The Stage Is Set

Today business designers come from both the business- and design domains. Business consultants and design consultants are both competing -and collaborating- on the same challenges. I believe religiously in skills over formal training. I deeply respect experience wherever I find it. But professions exist to drive trust, quality and continuous improvement for its members. If the design profession doesn’t pay attention now, they will become passengers on the coming road trip!

If the design profession doesn’t pay attention now, they will become passengers on the coming road trip!
Jørgen Solstad

Once Upon a Time…

12 years ago I was CEO of a small consultancy in Oslo doing mostly industrial design and interaction design. The (industrial) design profession had found new fertile ground for its user-centric approach and use of prototypes in the digital realm. Design students had begun to specialize in “product” or “digital” at schools. In the design community this division seemed “clear” since, at the time, digital designers designed what was shown on screens and product designers designed tangible things.

Enter service design

In this landscape my colleagues and I had taken interest in the fledgling term “service design” and we were eagerly debating the novelty of it. Upon attending a board meeting in the Norwegian Association for Industrial Design the term came up. In the room were extremely experienced designers and designers from the leading agencies in Norway at the time. With a few exceptions, the consensus was that this was “the emperor’s new clothes”. There was simply nothing new to service design. In the previous 40 years, industrial designers had been conducting user studies, mapping product life cycles, ideating and delivering coherent experiences with the end user in focus. They had applied these methods to both products and spaces, championing the term “user experience”.

There was simply nothing new to service design. In the previous 40 years industrial designers had been conducting user studies, mapping product life cycles, ideating and delivering coherent experiences with the end user in focus.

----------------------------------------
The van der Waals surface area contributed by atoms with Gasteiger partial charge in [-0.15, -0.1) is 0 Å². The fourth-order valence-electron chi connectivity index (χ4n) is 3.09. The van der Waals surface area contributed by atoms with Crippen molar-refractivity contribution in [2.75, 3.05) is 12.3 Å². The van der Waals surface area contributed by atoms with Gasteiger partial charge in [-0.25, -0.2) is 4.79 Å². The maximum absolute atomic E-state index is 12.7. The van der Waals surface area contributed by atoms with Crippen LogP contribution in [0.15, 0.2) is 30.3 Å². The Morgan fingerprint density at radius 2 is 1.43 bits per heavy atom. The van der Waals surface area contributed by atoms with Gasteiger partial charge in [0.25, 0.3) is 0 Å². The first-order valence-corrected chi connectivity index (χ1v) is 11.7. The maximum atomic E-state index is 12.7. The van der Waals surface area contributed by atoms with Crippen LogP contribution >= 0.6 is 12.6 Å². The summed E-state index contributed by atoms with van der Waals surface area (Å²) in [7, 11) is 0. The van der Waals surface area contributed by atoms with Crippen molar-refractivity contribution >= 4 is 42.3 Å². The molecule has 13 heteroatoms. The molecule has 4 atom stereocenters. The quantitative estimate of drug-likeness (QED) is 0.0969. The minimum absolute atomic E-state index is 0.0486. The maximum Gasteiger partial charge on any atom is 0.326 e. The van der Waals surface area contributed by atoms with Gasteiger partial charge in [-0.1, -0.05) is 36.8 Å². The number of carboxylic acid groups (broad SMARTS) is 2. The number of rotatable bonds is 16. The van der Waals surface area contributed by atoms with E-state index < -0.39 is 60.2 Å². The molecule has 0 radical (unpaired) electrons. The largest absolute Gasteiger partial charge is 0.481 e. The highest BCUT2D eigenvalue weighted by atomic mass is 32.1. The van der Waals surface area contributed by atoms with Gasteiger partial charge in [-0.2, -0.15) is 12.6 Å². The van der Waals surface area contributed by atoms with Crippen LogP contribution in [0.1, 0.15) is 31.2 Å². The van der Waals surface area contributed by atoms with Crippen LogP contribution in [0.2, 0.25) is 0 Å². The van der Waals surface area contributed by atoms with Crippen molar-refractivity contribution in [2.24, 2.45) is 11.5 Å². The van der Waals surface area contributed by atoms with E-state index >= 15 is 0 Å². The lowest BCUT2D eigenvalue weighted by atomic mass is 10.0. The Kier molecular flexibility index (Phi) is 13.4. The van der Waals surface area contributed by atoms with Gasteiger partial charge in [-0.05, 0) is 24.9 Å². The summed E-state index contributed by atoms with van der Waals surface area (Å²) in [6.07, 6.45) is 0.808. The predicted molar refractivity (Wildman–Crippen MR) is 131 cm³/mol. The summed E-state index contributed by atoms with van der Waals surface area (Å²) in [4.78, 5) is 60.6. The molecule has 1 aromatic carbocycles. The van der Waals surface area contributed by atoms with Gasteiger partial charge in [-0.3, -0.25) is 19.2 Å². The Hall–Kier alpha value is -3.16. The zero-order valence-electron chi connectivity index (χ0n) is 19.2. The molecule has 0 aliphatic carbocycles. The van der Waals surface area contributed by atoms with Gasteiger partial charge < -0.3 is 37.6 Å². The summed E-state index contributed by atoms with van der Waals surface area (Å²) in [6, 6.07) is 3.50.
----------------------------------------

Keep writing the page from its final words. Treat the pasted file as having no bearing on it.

Jørgen Solstad

A Failure of Vision

These industrial designers weren’t wrong. But they did fail to see the expansion of their profession towards a domain where they could multiply their impact. Fast forward to today and service design has dwarfed its product design sibling with regards to volume and impact. It has become a discipline within the design profession with unique skillsets and deliverables. And it has become a household term for institutions and companies in both the public and the private sector. In short; “service design” has successfully expanded the impact of design and carved out its own domain in the process.

They did fail to see the expansion of their profession towards a domain where they could multiply their impact.

Déjà vu

In EGGS we recently recruited three business designers, and in that process, I was reminded about the discussions twelve years back. This time the discussion was loaded with curiosity and a more healthy skepticism though. Is “business design” the “emperor’s new clothes” all over again? Designers have been talking about their value to innovation and their usefulness to business activities since the dawn of the profession. The same goes for testing hypothesis iteratively using cheap prototypes. Service designers have been formulating strategies across business units with the agenda to unify customer experience and deliver relevant value the last 15 years. So; is there nothing new to business design?

Designers have been talking about their value to innovation and their usefulness to business activities since the dawn of the profession.
Jørgen Solstad

Enter Business Design

The emergence of service design has not created barriers to the evolving and thriving discipline of product design. Product designers were neither diluted or displaced by service designers! But it was a failure of vision to not identify “service design” as a vehicle to multiply the impact of design. I believe Business Design holds the very same potential. As a profession design should grasp this opportunity.

Own It

Business design must not become the arbitrary application of selected design tools by non-designers. A business designer must not become a trendy title for a “classic” business developer or business consultant. Design is a craft, business is a domain. A business designer applies design craft to business contexts and business sense to her design craft.

A business designer applies design craft to business contexts and business sense to her design craft.
Jørgen Solstad

To me business design…;

1. Applies creativity to the design of business itself.

2. Creates the necessary structure to hunt for value in complex ecosystems.

3. Visualizes the consequences of strategy alternatives.

Yes, business designers find and form business models. They are “doers” in identifying, creating and validating business assumptions and insights. They are native to all forms of rapid development methods. But their mindset and skills must be those of a designer. If they are not, they do business consulting or entrepreneurship. Valuable, but different. Even if some design tools are used. Holding a hammer does not make you a carpenter.

Business Design is an emerging discipline globally. It is still not fully defined. Designers should not unwittingly let others take possession of it. We need to own it. There are many out there who are working towards that goal, but many are still not aware of its potential.

I’d love to hear your thoughts on what business design is to you, and what position you think the design profession can and should take on it.